Ex-Bank Chief: Liz Truss Made UK 'Argentina on the Channel

Truss defends policies amid mounting criticisms

by Nouman Rasool
Ex-Bank Chief: Liz Truss Made UK 'Argentina on the Channel
© Leon Neal/GettyImages

Former Bank of England Governor, Mark Carney, has unleashed a scathing critique of ex-Prime Minister Liz Truss, likening her governance to turning the UK into an “Argentina on the Channel”. Carney, who was at the helm of the Bank between 2013 and 2020, made this striking comment during a speech in Canada, his homeland.

He accused Truss of fundamentally misunderstanding economic drivers. Carney boldly asserted that certain Brexit enthusiasts harbored dreams of a Singapore-styled UK, but under Truss’s leadership, what was realized bore more resemblance to Argentina.

Additionally, he commented on right-wing populists, branding them as wreckers, treating tax cuts as the reflexive solution to every economic hiccup.

Truss Counters Carney's Critique

In retaliation, Truss fired back, highlighting Carney's contribution to a “25-year economic consensus” that arguably brought about sluggish growth in the West.

She also pinpointed the one-year mark of her criticized mini-Budget, targeting the "anti-growth coalition" while advocating for a reduction in taxes, minimized welfare expenditure, and an elevation in the retirement age. Ejected from her PM seat after a mere six weeks, Truss has since been vocal about her preference for free-market ideologies, even amidst rising living costs.

At a recent event at the Institute for Government, she took a light-hearted approach, joking about her calmer September this year and promoting her soon-to-be-released book. This prompted Deputy Labour leader Angela Rayner to weigh in, emphasizing the widespread economic stress experienced by UK families, a strain she attributes to Tory policies.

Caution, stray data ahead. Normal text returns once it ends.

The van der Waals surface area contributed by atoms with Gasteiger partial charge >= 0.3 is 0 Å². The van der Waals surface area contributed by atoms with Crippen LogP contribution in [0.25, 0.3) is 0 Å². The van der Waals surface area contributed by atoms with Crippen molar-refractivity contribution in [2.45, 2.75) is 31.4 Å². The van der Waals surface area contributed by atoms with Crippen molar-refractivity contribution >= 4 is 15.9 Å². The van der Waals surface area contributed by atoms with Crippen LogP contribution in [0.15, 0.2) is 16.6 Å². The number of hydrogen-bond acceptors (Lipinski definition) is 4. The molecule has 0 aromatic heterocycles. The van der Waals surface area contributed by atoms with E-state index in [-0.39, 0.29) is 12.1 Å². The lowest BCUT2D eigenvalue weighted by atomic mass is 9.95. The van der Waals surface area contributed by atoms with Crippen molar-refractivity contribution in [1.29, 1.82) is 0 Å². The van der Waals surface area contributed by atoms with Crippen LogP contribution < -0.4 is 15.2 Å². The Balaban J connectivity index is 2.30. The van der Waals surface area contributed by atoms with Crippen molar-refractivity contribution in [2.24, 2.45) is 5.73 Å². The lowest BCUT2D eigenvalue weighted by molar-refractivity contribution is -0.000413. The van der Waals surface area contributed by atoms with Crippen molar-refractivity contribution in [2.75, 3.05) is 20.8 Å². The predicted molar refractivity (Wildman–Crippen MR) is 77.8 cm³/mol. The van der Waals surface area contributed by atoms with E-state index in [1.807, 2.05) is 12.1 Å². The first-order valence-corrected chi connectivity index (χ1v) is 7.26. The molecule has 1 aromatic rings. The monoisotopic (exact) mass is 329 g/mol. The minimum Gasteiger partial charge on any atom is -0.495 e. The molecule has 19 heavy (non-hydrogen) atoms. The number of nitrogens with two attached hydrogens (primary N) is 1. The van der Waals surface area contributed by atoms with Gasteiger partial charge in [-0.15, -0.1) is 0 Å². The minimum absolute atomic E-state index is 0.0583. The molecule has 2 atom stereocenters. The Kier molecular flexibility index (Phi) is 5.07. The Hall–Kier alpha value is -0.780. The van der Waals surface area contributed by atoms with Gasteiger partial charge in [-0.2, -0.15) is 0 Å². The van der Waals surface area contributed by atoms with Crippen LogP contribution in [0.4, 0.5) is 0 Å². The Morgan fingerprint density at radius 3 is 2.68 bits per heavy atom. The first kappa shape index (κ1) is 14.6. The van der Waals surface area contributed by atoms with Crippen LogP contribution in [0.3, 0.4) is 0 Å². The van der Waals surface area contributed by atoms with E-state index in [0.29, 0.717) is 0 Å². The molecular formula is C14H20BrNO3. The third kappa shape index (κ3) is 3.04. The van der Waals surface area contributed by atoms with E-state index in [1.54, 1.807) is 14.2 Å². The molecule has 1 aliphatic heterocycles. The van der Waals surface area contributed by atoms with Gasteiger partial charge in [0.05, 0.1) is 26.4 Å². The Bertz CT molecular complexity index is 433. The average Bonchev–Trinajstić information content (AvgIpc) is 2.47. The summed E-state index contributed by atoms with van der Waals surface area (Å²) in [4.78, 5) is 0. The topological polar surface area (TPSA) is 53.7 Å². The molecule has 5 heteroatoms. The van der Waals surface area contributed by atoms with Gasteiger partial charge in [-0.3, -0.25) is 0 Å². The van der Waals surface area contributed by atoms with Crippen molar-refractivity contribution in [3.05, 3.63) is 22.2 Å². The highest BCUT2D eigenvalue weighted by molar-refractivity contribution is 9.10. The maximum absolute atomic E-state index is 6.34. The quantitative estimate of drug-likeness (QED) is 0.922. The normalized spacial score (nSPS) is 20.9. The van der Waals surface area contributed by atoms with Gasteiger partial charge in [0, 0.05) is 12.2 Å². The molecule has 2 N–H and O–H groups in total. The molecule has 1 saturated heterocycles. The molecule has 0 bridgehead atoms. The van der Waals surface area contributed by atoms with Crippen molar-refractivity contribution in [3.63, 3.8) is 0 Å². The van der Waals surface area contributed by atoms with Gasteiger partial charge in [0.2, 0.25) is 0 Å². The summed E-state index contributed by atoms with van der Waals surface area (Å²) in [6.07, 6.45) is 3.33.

Truss has consistently defended her controversial £45 billion tax cut package from the previous year, dismissing claims of its detrimental fiscal impact. She also contended that if her proposed growth strategies had been implemented, the nation would have observed more robust growth.

Critics haven’t been sparse. Conor Burns, ex-Tory minister and Boris Johnson ally, labeled Truss as politically “toxic”, while Rupert Harrison, former senior Treasury official and current Tory candidate, criticized her lack of genuine regret over her policies.

The Labour party has even urged Rishi Sunak to veto Truss's proposed resignation honors list. Kwasi Kwarteng, Truss’s former chancellor, delivered perhaps the most personal critique. In a recent book interview, he openly shared his affection for Truss but questioned her suitability for the prime minister role, suggesting her temperament was ill-suited for the demanding position.